Monday, April 24, 2006

Monastère de Chevetogne


Monastère de Chevetogne
the old website

The community was founded by Dom Lambert Beauduin, one of the pioneers of the Liturgical Movement. Dom Beauduin did spend some of his formation at Maredsous, and was influenced by Dom Columba Marmion. According to the history given by the websites:

The monastery of Chevetogne was founded in 1925 by Dom Lambert Beauduin (1873-1960). This monk of the Benedictine abbey of Mont César (Louvain), previously was deeply involved with the liturgical movement in Belgium. When he came to know the Christian East he realized the extend to which the Churches are divided and started to work for a foundation of a monastery
devoted to Christian unity.

The pontifical letter "Equidem Verba" of Pius XIth to the abbot primate of the Benedictine Order drew attention to the importance of Christian unity and presented the opportunity to accomplish this project. In December 1925, Dom Lambert Beauduin was able to settle down in his foundation, together with a few fellow monks, at Amay-sur-Meuse (diocese of Liege). From there the community moved to Chevetogne (diocese of Namur in the Ardennes) in 1939. On December 11th, 1990 the Priory became an Abbey.

Read more about the history. Dom Beauduin's place in the Liturgical Movement should not be neglected, but I will devote a separate post to him some time. He placed great emphasis on the cultivation of a liturgical spirituality. Chevetogne was one of forerunners of 20th ce Catholic ecumenicism, aimed specifically at reconciling Catholics and Orthodox, with two different groups of monks worshipping in the Roman and Byzantine rites.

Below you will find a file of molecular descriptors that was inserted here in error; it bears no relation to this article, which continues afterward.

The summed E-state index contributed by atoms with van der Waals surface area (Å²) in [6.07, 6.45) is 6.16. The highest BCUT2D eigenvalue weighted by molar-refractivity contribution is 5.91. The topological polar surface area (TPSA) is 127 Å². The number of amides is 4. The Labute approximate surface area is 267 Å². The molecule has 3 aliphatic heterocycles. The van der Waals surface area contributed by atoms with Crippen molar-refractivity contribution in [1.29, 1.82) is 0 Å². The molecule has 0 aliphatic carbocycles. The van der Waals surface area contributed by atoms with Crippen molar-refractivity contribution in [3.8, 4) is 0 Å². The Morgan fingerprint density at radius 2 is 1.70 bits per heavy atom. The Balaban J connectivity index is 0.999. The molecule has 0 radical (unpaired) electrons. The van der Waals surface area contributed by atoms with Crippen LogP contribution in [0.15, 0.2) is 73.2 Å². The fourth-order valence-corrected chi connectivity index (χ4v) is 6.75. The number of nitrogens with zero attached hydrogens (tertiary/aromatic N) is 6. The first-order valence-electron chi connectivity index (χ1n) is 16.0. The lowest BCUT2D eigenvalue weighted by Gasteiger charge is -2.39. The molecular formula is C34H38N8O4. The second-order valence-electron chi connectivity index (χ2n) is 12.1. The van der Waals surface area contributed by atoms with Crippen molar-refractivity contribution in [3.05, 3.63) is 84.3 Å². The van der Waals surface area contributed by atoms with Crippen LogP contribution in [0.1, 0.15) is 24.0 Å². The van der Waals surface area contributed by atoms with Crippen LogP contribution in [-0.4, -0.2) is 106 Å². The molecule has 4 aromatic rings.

I remember seeing a picture of the interior of the Byzantine church, but the relevant part of the new website is under construction. (Moreover, I found no such pic on the old website--overactive imagination?) I thought the Byzantine church looked better than the Latin church, especially since the Latin church was built recently, and appears to be have been built with the spirit of the post-conciliar liturgical reform. Then again, I usually have a strong preference for Byzantine and Eastern architecture; Latin styles beyond the Romanesque are not as appealing, especially when it comes to the placement and design of the altar. (Especially altars with large reredos.) Here is the old page for the Byzantine church.
Some photos of the community's past from the new website; Dom Beauduin:

The community of Amay and Msgr. Roncalli (the future Pope John XXIII--at the left, front row), 14 September 1930:

Amay-sur-Meuse, the Byzantine chapel:

From the old website, plan for the Byzantine church:

Icons from the iconostasis:


According to their old website:


The icons of the Iconostasis in Chevetogne were painted by the Russian painter George Morozov (1900-1993). The two major icons on either side of the central doors are of Christ, and of the Blessed Virgin Mary, Mother of God, worshipping her son.
Icon of St. Benedict:


Dom Beauduin's book, Liturgy the Life of the Church, is published by St. Michael's Abbey and distributed in the U.S. through St. Augustine's Press.

Address by Patriarch Bartholomew at Chevetogne, 15 November 1994

The monastery's ecumenical journal, Irénikon.

They sell CDs of their chant and other items online. I do not know what period their chant is from, but it sounds to be of a more recent origin--my guess is that it is the same as the contemporary chant of the Russian Orthodox Church. (Perhaps Slavic chant developed under Western influences?) More investigation would be warranted.

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